Kadyrov with his grandsons
Kadyrov, the Chechen leader who was just assassinated by jihadists, just didn’t want it as fast as his killers did. He also takes issue with the radical Islam brought to Chechnya by mujahedin from other countries, which he contends was at variance with the Islam that was rooted in Chechen culture. But there again, such people were doubtless able to gain recruits by appealing to the Islamic texts and showing that their vision of the faith was the one taught in those texts. From Pravda, with thanks to Peter Rockas:
From Interview with Akhmad Kadyrov by PRAVDA.Ru correspondents, 2003, 25 July, Moscow
– Akhmad-Haji, Do you see the Republic of Chechnya as a Muslim, an Islamic one?
– I was strongly against the introduction of a Sharia government in the republic – but not because I did not want such a thing. I am working hard for it, actually. But I know that we are not ready. One has to nurture a new generation, to raise children in the spirit of Islam.
The Sharia regulations that they gave us were simply an interpretation of the Sudanese ones. They were approved by Yandarbiyev, and he did not ask anyone. When Aslan Maskhadov and I visited Saudi Arabia and met with the government of Sudan, Sudanese officials told us that it had taken them 11 years to institute a Sharia government. Did we want to have everything done in one day? Things do not work like that.
Furthermore, who dictated Islam to us? Movladi Udugov, who does not have any idea what Islam is? Or Maskhadov and Yandarbiyev? Who are they? They do not know the bases of Islam, they do not understand it.
All these people ran a separatist policy deliberately. …
Military troops were withdrawn from Chechnya on Dec. 31, 1996. But what did “free Chechnya” do? It opened the door to criminals from the entire territory of Russia, the former USSR and its outskirts. Criminals were coming to Chechnya from all over the world – they did not have a place in their own countries. But they could live perfectly well in Chechnya.
Non-Muslims were allegedly converting to Islam. It is ridiculous to talk about such a thing. Becoming a Muslim for them implied growing a beard and learning how to pronounce “salam aleykum.” What kind of a Muslim is that?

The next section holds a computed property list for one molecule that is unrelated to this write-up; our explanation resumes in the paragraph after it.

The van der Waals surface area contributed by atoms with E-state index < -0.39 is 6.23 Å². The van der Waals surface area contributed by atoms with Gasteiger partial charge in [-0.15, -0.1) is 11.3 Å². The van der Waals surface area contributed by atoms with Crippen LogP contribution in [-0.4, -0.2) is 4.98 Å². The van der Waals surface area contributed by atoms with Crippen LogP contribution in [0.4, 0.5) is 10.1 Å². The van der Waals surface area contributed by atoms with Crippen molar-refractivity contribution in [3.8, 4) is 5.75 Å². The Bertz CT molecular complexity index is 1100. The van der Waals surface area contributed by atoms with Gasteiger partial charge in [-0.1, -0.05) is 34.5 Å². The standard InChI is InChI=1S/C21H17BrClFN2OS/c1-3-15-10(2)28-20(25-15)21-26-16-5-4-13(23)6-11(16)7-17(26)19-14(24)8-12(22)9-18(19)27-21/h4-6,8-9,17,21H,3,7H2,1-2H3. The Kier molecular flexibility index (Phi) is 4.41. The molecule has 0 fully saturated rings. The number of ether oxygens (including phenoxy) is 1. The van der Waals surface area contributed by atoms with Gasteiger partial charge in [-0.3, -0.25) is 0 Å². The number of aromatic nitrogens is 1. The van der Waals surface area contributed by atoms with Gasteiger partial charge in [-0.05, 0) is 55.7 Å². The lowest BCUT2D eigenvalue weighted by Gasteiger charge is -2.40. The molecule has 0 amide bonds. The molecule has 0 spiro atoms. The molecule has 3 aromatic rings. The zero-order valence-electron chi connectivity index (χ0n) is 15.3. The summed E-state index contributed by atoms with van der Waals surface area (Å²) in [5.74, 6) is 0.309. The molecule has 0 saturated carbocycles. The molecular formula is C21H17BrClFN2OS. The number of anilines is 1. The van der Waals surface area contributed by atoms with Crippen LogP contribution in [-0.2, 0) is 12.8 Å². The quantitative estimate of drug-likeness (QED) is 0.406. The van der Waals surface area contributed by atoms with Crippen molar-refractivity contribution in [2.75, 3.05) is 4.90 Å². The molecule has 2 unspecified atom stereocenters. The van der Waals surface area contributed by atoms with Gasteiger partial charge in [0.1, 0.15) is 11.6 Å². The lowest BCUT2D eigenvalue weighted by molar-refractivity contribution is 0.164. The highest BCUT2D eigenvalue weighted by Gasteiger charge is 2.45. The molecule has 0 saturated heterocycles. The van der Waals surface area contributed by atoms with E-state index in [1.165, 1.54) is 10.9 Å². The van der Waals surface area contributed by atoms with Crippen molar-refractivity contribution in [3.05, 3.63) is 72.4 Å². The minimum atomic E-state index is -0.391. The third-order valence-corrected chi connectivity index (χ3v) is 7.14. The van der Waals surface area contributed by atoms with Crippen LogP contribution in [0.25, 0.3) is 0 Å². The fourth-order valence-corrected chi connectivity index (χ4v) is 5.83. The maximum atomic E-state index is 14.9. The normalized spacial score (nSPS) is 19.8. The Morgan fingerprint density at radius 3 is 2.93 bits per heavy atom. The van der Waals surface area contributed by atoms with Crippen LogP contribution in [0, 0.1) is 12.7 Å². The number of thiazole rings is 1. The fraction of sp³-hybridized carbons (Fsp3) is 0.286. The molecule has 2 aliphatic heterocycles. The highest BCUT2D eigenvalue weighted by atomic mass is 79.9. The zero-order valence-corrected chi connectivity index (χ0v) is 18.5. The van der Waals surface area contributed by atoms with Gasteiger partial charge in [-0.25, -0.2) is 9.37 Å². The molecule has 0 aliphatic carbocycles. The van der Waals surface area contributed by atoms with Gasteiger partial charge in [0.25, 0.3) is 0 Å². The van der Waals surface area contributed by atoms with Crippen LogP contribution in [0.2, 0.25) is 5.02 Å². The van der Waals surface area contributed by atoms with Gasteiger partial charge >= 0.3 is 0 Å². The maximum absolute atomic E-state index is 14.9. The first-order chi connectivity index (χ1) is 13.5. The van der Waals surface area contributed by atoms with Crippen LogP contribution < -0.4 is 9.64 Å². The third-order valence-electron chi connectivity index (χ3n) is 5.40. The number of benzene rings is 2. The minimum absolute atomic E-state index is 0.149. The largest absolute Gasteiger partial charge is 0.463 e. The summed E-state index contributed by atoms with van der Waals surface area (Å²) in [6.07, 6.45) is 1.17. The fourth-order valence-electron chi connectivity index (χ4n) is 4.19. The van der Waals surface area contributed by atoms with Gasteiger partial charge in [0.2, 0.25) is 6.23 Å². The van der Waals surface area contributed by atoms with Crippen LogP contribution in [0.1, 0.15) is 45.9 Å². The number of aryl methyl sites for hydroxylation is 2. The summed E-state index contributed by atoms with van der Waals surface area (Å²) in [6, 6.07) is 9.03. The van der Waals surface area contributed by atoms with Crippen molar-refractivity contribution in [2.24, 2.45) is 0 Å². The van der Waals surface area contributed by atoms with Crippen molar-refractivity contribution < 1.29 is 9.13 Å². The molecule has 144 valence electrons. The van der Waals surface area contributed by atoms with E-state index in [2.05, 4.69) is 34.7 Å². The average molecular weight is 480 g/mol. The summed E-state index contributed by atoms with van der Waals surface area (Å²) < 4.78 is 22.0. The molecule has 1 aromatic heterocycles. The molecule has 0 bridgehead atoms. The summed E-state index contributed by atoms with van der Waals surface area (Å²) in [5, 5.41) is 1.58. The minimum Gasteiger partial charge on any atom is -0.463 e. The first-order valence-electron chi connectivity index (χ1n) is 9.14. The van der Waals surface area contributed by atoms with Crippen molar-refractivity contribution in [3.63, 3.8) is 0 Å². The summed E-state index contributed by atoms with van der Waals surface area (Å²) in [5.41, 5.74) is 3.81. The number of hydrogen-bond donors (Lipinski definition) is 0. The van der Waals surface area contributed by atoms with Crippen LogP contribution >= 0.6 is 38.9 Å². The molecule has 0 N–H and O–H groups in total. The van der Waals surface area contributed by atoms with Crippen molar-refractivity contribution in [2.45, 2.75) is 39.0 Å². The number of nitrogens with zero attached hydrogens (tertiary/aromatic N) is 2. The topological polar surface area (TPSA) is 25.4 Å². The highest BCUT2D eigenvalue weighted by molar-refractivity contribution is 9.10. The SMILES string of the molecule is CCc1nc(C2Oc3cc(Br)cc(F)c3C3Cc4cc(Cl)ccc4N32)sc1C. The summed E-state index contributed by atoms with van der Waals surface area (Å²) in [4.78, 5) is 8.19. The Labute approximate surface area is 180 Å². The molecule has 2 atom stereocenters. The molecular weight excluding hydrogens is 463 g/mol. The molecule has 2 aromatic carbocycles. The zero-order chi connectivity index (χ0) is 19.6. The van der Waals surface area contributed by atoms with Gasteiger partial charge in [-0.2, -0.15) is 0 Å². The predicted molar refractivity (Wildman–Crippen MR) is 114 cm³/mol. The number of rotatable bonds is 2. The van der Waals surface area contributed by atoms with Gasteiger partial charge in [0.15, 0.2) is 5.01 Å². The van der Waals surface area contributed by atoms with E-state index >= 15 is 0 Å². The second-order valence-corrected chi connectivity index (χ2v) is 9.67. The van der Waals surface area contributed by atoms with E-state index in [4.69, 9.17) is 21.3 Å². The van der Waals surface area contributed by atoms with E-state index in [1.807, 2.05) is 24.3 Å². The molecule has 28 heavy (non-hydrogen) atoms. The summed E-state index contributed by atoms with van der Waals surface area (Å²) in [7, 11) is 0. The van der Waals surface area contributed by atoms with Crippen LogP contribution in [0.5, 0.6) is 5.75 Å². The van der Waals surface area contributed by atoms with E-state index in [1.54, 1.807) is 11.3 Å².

I grew up in a very religious family. I could read the Qu’ran easily at the age of five. Do you think I can stay calm when such people try to teach me what Islam is, how to pronounce it and what to do with it?!
If Yeltsin and Maskhadov signed a peace treaty between Russia and Chechnya, why did the incursion into Dagestan take place? If we, as a separate state that had concluded a peace treaty with Russia, attack a neighboring republic, a unit of the Russian Federation, is it called Jihad? No, it is not. It is a provocation to unleash a war in Chechnya.
– But you declared Jihad on Russia in 1995. You were waging war on Shamil Basayev and Aslan Maskhadov’s side.
– Yes, I was on that side, and I am proud that I was able to choose the right way to go. There are specific reasons for why I declared Jihad and why I changed my position. That was a time when people were gripped with the idea of liberation. They thought that people like Dudayev or Yandarbiyev wanted freedom and an Islamic state for Chechnya.
And what happened next?
There is a rule of Sharia: If the enemy wants to suppress you, you are supposed to put up a strong resistance. But the enemy did not come on its own: We brought it to us. We went to Dagestan, arranged a massacre there and then returned. This means, as they say, that Russia is the enemy that came to the borders and demanded that the bandits should be delivered – Basayev, Khattab, everyone who had been in Dagestan. But instead of delivering the bandits, Aslan Maskhadov appointed them commanders. He accepted the war, and that was when I stood up against them.
I appeared on television and called upon people to bring their sons, their brothers back – everyone who was going to Dagestan. I said that it was a war between neighbors, between Muslims. But it didn’t work. I personally told Maskhadov not to let Basayev go. Aslan assured me that Basayev was not coming back to Chechnya, because he had a plan: To first conquer Dagestan and then attack Azerbaijan and spread the ideas of Islam.